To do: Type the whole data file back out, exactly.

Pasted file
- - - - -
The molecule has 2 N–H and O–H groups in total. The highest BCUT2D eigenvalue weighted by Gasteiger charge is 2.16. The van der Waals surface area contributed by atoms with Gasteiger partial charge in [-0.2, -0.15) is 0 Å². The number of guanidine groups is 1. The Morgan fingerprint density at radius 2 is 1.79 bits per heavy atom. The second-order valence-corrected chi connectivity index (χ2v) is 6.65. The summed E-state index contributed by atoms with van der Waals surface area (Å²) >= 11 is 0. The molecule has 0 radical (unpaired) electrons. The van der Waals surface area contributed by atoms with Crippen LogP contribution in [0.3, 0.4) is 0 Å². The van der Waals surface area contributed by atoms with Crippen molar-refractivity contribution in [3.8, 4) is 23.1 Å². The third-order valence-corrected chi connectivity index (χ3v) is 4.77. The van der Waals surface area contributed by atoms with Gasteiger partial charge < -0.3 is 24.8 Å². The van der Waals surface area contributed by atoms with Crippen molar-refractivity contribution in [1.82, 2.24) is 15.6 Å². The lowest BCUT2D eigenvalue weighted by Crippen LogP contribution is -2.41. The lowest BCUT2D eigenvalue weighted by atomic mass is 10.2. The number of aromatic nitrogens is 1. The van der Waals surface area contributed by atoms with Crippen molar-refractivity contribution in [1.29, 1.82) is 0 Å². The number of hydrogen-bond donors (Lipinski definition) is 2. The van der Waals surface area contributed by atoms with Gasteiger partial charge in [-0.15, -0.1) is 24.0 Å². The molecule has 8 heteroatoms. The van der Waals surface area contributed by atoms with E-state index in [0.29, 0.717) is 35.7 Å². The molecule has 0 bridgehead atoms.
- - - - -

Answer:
The molecule has 2 N–H and O–H groups in total. The highest BCUT2D eigenvalue weighted by Gasteiger charge is 2.16. The van der Waals surface area contributed by atoms with Gasteiger partial charge in [-0.2, -0.15) is 0 Å². The number of guanidine groups is 1. The Morgan fingerprint density at radius 2 is 1.79 bits per heavy atom. The second-order valence-corrected chi connectivity index (χ2v) is 6.65. The summed E-state index contributed by atoms with van der Waals surface area (Å²) >= 11 is 0. The molecule has 0 radical (unpaired) electrons. The van der Waals surface area contributed by atoms with Crippen LogP contribution in [0.3, 0.4) is 0 Å². The van der Waals surface area contributed by atoms with Crippen molar-refractivity contribution in [3.8, 4) is 23.1 Å². The third-order valence-corrected chi connectivity index (χ3v) is 4.77. The van der Waals surface area contributed by atoms with Gasteiger partial charge < -0.3 is 24.8 Å². The van der Waals surface area contributed by atoms with Crippen molar-refractivity contribution in [1.82, 2.24) is 15.6 Å². The lowest BCUT2D eigenvalue weighted by Crippen LogP contribution is -2.41. The lowest BCUT2D eigenvalue weighted by atomic mass is 10.2. The number of aromatic nitrogens is 1. The van der Waals surface area contributed by atoms with Crippen molar-refractivity contribution in [1.29, 1.82) is 0 Å². The number of hydrogen-bond donors (Lipinski definition) is 2. The van der Waals surface area contributed by atoms with Gasteiger partial charge in [-0.15, -0.1) is 24.0 Å². The molecule has 8 heteroatoms. The van der Waals surface area contributed by atoms with E-state index in [0.29, 0.717) is 35.7 Å². The molecule has 0 bridgehead atoms.